3.4 Placement

As mentioned earlier, the AngioVac cannula can be used in the vena cava as well as the right atrium. It is not indicated for use in the pulmonary artery, but centers have used it in the right ventricle on occasion to extirpate vegetation or clot underneath the tricuspid valve. As centers have gained more experience with thromboembolism mainly in the right atrium, more centers are now using AngioVac for vegetations particularly on the tricuspid valve [32, 33, 34]. Access is obtained usually percutaneously in both femoral veins or through the right internal jugular vein and a femoral vein for a veno-venous configuration (Figure 4).

Figure 4.

AngioVac placement and configuration.

3.5 Indications

The surgical indications for TVE are less clear than that of endocarditis involving the left side of the heart. Current indications for surgery include vegetations >2 cm, evidence of septic pulmonary emboli, methicillin resistant organism, fungal infections and structural deterioration causing severe tricuspid valve regurgitation and heart failure [21]. However, given the repeat IVDU in these patients a surgical treatment is less likely to last for long due to repeat episodes of TVE. More concerning is the potential of prosthetic valve endocarditis which almost always necessitates a reoperation. Surgeons often find themselves in an ethical dilemma when patients represent needing a reoperation, especially when they have failed a second or third time. The risk of reoperation steadily increases and at some point, the risks outweigh the benefits. However, a percutaneous option is more appealing due to its less invasive nature and the fact that it can be done multiple times without increasing the risk for the patient.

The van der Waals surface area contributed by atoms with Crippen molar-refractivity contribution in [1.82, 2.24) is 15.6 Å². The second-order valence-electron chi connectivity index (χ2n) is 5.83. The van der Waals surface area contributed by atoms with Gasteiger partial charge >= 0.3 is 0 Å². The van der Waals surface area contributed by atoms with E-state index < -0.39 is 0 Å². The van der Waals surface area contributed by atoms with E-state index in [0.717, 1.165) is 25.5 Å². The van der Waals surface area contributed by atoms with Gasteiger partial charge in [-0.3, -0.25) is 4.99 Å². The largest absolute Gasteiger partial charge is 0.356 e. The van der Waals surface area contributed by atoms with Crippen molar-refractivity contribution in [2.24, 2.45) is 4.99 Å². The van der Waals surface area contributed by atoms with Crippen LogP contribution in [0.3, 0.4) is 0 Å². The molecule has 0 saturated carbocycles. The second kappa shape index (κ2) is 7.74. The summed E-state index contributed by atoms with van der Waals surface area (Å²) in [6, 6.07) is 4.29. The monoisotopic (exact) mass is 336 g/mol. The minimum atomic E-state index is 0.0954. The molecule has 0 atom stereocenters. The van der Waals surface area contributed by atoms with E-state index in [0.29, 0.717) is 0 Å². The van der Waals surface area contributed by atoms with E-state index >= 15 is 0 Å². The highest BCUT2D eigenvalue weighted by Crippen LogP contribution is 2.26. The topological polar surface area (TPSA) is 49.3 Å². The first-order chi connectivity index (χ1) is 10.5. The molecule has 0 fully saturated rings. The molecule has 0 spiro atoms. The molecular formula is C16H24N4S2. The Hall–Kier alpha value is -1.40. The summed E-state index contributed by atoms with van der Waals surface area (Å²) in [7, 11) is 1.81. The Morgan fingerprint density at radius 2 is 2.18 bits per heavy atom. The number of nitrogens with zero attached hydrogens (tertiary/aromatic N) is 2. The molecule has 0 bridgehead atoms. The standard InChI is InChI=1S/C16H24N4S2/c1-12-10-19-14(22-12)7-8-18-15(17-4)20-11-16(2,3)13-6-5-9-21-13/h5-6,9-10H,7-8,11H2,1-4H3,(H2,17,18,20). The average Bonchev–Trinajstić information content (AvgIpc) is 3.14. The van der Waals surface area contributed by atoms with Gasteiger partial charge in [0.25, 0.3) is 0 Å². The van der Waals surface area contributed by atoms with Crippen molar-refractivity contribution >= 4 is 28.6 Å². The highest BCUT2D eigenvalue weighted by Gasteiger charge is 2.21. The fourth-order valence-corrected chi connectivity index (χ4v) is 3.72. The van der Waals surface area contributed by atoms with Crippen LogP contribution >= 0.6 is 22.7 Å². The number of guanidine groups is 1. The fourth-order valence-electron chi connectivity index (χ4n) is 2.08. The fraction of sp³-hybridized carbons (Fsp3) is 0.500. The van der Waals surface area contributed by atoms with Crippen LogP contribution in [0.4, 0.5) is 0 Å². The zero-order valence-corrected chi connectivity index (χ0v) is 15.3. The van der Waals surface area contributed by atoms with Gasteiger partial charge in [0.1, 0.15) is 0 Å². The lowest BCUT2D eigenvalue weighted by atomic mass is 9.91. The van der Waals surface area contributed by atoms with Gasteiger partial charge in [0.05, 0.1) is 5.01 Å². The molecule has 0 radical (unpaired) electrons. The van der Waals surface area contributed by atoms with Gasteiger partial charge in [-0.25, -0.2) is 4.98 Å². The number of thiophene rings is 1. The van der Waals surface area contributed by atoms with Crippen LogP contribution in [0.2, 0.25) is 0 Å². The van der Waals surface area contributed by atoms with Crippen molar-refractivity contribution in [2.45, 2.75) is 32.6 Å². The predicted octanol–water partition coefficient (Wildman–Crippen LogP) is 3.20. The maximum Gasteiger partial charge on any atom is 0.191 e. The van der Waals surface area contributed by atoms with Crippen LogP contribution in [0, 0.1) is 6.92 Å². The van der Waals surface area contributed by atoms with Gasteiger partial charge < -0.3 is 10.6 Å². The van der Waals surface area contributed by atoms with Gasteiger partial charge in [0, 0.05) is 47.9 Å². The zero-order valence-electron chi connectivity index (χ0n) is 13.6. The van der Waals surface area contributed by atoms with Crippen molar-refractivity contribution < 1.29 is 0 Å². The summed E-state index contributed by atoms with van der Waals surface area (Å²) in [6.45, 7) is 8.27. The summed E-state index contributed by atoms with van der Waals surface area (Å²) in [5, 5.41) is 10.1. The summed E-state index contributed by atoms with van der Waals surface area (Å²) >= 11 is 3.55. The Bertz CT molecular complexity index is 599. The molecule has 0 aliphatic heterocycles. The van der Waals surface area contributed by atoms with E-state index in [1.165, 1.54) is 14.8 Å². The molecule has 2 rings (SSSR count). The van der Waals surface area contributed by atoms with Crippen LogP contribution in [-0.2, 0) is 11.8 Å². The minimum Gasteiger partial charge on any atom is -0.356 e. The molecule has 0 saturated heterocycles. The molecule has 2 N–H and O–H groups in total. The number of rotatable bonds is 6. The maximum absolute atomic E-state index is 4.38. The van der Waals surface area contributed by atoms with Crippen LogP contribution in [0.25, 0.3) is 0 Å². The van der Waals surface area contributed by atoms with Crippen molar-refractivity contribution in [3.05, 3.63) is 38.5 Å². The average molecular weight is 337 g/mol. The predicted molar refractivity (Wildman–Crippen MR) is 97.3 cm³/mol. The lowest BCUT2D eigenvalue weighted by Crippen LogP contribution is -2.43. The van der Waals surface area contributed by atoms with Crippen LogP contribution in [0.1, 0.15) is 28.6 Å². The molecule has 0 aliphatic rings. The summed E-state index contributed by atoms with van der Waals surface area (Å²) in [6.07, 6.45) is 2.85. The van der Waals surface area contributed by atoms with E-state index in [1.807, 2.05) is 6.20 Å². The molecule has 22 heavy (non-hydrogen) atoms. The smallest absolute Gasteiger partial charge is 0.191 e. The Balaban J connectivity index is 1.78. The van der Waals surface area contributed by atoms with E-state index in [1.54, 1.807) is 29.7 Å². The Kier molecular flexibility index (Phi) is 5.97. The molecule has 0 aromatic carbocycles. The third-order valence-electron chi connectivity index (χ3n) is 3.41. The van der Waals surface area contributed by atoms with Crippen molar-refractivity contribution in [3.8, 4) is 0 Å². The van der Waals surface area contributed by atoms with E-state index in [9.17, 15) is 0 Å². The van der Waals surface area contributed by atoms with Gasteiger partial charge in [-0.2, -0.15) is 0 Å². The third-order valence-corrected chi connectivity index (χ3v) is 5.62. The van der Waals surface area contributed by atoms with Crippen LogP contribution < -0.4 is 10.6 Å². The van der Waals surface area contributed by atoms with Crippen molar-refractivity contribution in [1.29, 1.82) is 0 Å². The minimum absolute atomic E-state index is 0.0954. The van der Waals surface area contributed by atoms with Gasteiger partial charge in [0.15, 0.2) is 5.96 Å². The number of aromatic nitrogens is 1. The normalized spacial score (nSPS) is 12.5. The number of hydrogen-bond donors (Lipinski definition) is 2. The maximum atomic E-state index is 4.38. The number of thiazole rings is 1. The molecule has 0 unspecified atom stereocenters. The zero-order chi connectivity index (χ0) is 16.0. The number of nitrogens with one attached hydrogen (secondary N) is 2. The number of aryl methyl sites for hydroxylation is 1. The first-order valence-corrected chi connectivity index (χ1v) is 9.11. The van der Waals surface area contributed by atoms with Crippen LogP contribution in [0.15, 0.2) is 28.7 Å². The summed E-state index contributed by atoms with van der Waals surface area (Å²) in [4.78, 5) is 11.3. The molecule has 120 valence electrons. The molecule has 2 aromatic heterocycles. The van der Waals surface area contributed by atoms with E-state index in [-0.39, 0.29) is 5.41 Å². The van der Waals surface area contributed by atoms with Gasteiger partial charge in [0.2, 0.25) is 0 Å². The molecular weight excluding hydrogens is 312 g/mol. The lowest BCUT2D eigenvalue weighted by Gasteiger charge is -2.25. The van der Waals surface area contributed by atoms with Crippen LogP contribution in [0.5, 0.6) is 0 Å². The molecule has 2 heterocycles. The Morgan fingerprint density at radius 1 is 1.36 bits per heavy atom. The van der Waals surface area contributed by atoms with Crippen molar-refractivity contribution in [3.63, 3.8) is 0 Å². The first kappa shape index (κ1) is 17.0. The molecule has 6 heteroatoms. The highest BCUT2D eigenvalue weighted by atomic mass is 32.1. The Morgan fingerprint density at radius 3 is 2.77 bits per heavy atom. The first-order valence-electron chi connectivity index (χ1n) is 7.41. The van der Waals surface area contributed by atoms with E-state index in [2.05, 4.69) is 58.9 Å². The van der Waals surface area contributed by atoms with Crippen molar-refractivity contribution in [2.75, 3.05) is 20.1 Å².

4. Current data

4.1 Percutaneous valve debulking in tricuspid valve endocarditis

Although vast data for the use of percutaneous valve debulking (PTVD) is rare, there are some retrospective data available. George et al., look at a review of 33 consecutive patients over 40 months who were declined traditional surgical management for TVE. Procedural success was defined as the removal of >1 cm of particulate and/or the ability to removal additional particulate. Patients were young with a vast majority being positive for IVDU (73%) with staphylococcal species being the most common causative agent. (75%). The average size of the tricuspid vegetation was 2.1 + 0.7 cm. More than 75% of patients had clearance of bacteremia within 48 hours of the procedure. Roughly 43.5% of patients however had worsening of their tricuspid regurgitation [32]. The same group also compared PTVD to valve replacement in a retrospective study which showed that the 1-year mortality was unchanged between the two cohorts, with the PTVD cohort having a shorter hospital length of stay [33].

A recent multicenter retrospective review showed at in 89 patients, 70% of patients had complete clearance of bacteremia within 48 hours of the procedure with only one patient requiring surgery for severe TR and heart failure. Surprisingly, the TR was unchanged in most patients (60%) and improved in 20% and worsened in 20%. The group of patient who had worsening of their TR were those who was on the borderline of mild–moderate and moderate–severe TR [34].